NURSE 3214 Psychiatric Mental Health Nursing: 4 semester hours

Prerequisites: All 3100-level nursing courses; PSYCH 1268. This course focuses on health and illness across the lifespan of clients who have acute and chronic emotional and psychosocial difficulties and psychiatric illnesses. The course emphasizes development of students' decisional capabilities, self-awareness and professional behaviors as they utilize theory and research from nursing, psychology and related disciplines for the provision of nursing care to individuals, families, & groups. Clinical experiences in community and acute care settings are designed for students to engage in individual and group strategies that promote and maintain mental health. Course includes classroom and clinical activities in a variety of settings.

NURSE 3215 Nursing of Women and Childbearing Families: 4 semester hours

Prerequisites: All 3100 level nursing courses, PSYCH 1268. Focuses on the childbearing family and women's reproductive health, including family dynamics and growth and development. Health promotion, protection, maintenance and restoration are covered in experiences that include hospital and community settings. Health care policy and systems as relevant to these populations are included. Course includes classroom and clinical activities in a variety of settings.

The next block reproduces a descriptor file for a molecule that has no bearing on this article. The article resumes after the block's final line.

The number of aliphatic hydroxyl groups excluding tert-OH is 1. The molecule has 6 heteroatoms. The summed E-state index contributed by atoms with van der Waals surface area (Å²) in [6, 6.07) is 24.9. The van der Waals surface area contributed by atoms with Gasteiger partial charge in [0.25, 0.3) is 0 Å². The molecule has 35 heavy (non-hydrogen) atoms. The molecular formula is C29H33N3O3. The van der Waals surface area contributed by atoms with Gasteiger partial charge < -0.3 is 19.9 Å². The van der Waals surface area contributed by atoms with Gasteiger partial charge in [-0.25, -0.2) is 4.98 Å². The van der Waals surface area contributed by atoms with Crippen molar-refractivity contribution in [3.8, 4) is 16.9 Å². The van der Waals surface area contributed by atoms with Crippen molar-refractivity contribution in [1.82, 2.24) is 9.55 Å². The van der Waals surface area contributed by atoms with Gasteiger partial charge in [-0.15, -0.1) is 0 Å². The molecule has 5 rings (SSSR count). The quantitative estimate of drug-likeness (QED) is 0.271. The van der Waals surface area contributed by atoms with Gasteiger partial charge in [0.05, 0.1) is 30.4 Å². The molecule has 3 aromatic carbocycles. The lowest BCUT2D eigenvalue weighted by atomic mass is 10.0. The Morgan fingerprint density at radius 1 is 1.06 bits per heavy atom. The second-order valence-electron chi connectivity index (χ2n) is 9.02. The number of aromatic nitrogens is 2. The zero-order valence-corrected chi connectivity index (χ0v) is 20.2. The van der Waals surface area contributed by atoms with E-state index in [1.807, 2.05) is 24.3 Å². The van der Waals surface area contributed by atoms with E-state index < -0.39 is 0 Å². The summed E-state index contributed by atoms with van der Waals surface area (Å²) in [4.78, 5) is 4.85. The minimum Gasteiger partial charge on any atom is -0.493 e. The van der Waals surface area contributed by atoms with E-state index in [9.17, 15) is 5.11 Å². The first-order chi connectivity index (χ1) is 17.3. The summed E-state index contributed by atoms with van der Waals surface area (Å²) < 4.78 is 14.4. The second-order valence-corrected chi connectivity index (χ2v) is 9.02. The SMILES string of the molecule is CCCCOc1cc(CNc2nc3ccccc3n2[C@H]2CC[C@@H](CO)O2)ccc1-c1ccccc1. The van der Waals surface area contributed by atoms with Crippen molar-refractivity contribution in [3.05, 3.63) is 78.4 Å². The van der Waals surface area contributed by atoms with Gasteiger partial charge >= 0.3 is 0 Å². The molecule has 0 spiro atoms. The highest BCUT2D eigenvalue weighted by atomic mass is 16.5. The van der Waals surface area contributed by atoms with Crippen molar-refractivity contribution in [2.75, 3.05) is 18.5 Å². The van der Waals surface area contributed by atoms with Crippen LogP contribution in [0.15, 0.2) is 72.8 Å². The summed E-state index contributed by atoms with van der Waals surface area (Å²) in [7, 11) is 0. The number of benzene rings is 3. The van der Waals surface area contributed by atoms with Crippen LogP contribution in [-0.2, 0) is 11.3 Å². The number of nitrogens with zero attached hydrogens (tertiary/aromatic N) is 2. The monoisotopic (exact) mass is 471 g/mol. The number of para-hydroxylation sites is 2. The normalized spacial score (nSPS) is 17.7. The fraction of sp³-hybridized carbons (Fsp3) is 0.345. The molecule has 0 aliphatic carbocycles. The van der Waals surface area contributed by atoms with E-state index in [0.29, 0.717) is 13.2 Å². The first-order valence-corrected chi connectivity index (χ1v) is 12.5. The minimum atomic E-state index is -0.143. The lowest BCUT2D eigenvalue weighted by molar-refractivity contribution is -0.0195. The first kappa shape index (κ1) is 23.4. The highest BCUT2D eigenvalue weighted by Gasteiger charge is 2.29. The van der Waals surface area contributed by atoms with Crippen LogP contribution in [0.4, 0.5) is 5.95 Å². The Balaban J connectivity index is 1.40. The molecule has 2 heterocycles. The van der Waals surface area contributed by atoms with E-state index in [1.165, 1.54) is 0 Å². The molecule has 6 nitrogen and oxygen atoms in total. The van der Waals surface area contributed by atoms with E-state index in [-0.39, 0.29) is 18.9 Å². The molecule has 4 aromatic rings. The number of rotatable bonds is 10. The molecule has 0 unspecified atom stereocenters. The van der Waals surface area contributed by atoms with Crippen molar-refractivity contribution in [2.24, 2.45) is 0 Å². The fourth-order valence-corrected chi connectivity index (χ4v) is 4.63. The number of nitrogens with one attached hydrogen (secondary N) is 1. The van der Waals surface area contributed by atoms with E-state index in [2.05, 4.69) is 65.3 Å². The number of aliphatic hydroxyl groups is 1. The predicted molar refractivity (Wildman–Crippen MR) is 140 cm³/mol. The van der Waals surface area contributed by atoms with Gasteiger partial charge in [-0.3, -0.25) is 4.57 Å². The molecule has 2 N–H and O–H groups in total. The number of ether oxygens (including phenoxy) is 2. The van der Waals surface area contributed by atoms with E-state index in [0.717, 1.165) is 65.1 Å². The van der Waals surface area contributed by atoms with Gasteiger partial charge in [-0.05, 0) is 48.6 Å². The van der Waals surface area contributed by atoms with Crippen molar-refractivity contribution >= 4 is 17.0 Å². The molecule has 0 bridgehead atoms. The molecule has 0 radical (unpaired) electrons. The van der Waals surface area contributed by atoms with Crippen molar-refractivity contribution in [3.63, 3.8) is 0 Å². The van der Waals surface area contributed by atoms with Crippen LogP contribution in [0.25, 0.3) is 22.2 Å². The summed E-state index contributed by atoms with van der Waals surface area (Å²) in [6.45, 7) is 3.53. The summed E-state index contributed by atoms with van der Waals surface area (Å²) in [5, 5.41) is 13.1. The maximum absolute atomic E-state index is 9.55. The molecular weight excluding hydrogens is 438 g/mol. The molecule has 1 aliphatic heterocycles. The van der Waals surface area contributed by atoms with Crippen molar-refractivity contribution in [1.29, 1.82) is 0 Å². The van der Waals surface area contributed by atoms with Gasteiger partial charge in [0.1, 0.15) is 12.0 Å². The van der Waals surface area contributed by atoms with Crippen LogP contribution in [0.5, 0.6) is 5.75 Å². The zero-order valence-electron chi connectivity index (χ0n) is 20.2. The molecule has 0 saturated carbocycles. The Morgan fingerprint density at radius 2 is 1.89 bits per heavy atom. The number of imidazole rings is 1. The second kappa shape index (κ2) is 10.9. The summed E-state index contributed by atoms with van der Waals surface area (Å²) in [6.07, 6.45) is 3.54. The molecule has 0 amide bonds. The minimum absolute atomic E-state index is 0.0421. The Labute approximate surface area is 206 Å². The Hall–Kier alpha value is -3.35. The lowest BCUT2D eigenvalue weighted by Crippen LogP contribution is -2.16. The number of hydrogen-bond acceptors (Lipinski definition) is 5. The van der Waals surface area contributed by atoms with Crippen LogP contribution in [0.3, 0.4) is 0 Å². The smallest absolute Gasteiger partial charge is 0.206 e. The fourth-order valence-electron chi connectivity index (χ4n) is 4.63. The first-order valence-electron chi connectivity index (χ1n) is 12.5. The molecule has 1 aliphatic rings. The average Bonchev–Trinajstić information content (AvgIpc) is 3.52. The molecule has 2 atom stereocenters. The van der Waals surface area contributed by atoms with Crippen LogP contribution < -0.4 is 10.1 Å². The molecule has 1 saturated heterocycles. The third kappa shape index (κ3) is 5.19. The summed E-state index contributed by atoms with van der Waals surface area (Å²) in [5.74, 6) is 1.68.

NURSE 3216 Child and Family Health Nursing: 4 semester hours

Prerequisites: All 3100 level nursing courses, PSYCH 1268. This course focuses on pediatric health and illness with emphasis on family dynamics, growth and development and communication with children and their families. Health promotion, protection, restoration, maintenance and support concepts are covered in experiences that include hospital and community settings. Health care policy and systems are studied as relevant to this population. Course includes classroom and clinical activitiers in a variety of settings.

NURSE 3330 Nursing of Adults I: 5 semester hours

Prerequisites: NURSE 3120, NURSE 3121. This course focuses on the nursing care of the adult experiencing health problems affecting body regulatory mechanisms. These mechanisms are related to perioperative processes, immune processes, problems of oxygenation, cardiovascular alterations, fluid and electrolyte/acid-base imbalances, integumentary problems, abnormalities of the reproductive system and genetics, oncology and hematology problems. This course also incorporates relevant concepts of pharmacology and pathophysiology related to these conditions. Emphasis is placed on health promotion and restoration, maintenance and support as well as the continued development of the nurse-client relationship, clinical reasoning, and evidence-based nursing practice across the adult life span.